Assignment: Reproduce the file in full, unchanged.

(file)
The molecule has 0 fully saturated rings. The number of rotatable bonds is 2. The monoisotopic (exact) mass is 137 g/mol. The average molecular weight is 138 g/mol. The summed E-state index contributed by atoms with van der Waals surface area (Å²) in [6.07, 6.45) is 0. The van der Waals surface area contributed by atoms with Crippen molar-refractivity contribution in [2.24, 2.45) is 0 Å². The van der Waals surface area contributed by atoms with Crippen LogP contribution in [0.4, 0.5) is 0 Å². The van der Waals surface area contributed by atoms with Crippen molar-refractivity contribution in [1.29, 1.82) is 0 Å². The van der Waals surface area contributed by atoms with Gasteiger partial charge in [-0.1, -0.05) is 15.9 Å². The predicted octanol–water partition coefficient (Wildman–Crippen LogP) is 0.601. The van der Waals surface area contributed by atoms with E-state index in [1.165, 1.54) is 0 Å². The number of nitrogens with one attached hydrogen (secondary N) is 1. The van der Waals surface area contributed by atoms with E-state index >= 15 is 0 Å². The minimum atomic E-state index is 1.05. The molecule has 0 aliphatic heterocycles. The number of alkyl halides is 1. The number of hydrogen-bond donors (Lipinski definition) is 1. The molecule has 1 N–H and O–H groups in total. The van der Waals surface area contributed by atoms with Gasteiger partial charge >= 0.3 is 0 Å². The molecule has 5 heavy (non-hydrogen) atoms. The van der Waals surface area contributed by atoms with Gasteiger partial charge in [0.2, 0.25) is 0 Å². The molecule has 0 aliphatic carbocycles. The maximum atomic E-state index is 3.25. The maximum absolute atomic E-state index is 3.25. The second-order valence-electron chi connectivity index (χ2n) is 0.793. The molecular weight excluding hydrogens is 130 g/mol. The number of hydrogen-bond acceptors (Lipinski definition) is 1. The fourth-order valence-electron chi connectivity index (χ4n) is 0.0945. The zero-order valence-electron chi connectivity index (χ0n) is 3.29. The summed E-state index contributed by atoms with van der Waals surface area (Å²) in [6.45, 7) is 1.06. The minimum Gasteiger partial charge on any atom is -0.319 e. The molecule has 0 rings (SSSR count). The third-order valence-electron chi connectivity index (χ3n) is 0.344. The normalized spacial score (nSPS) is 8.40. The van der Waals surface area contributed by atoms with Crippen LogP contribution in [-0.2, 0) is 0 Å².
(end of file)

The molecule has 0 fully saturated rings. The number of rotatable bonds is 2. The monoisotopic (exact) mass is 137 g/mol. The average molecular weight is 138 g/mol. The summed E-state index contributed by atoms with van der Waals surface area (Å²) in [6.07, 6.45) is 0. The van der Waals surface area contributed by atoms with Crippen molar-refractivity contribution in [2.24, 2.45) is 0 Å². The van der Waals surface area contributed by atoms with Crippen LogP contribution in [0.4, 0.5) is 0 Å². The van der Waals surface area contributed by atoms with Crippen molar-refractivity contribution in [1.29, 1.82) is 0 Å². The van der Waals surface area contributed by atoms with Gasteiger partial charge in [-0.1, -0.05) is 15.9 Å². The predicted octanol–water partition coefficient (Wildman–Crippen LogP) is 0.601. The van der Waals surface area contributed by atoms with E-state index in [1.165, 1.54) is 0 Å². The number of nitrogens with one attached hydrogen (secondary N) is 1. The van der Waals surface area contributed by atoms with E-state index >= 15 is 0 Å². The minimum atomic E-state index is 1.05. The molecule has 0 aliphatic heterocycles. The number of alkyl halides is 1. The number of hydrogen-bond donors (Lipinski definition) is 1. The molecule has 1 N–H and O–H groups in total. The van der Waals surface area contributed by atoms with Gasteiger partial charge >= 0.3 is 0 Å². The molecule has 5 heavy (non-hydrogen) atoms. The van der Waals surface area contributed by atoms with Gasteiger partial charge in [0.2, 0.25) is 0 Å². The molecule has 0 aliphatic carbocycles. The maximum atomic E-state index is 3.25. The maximum absolute atomic E-state index is 3.25. The second-order valence-electron chi connectivity index (χ2n) is 0.793. The molecular weight excluding hydrogens is 130 g/mol. The number of hydrogen-bond acceptors (Lipinski definition) is 1. The fourth-order valence-electron chi connectivity index (χ4n) is 0.0945. The zero-order valence-electron chi connectivity index (χ0n) is 3.29. The summed E-state index contributed by atoms with van der Waals surface area (Å²) in [6.45, 7) is 1.06. The minimum Gasteiger partial charge on any atom is -0.319 e. The molecule has 0 rings (SSSR count). The third-order valence-electron chi connectivity index (χ3n) is 0.344. The normalized spacial score (nSPS) is 8.40. The van der Waals surface area contributed by atoms with Crippen LogP contribution in [-0.2, 0) is 0 Å².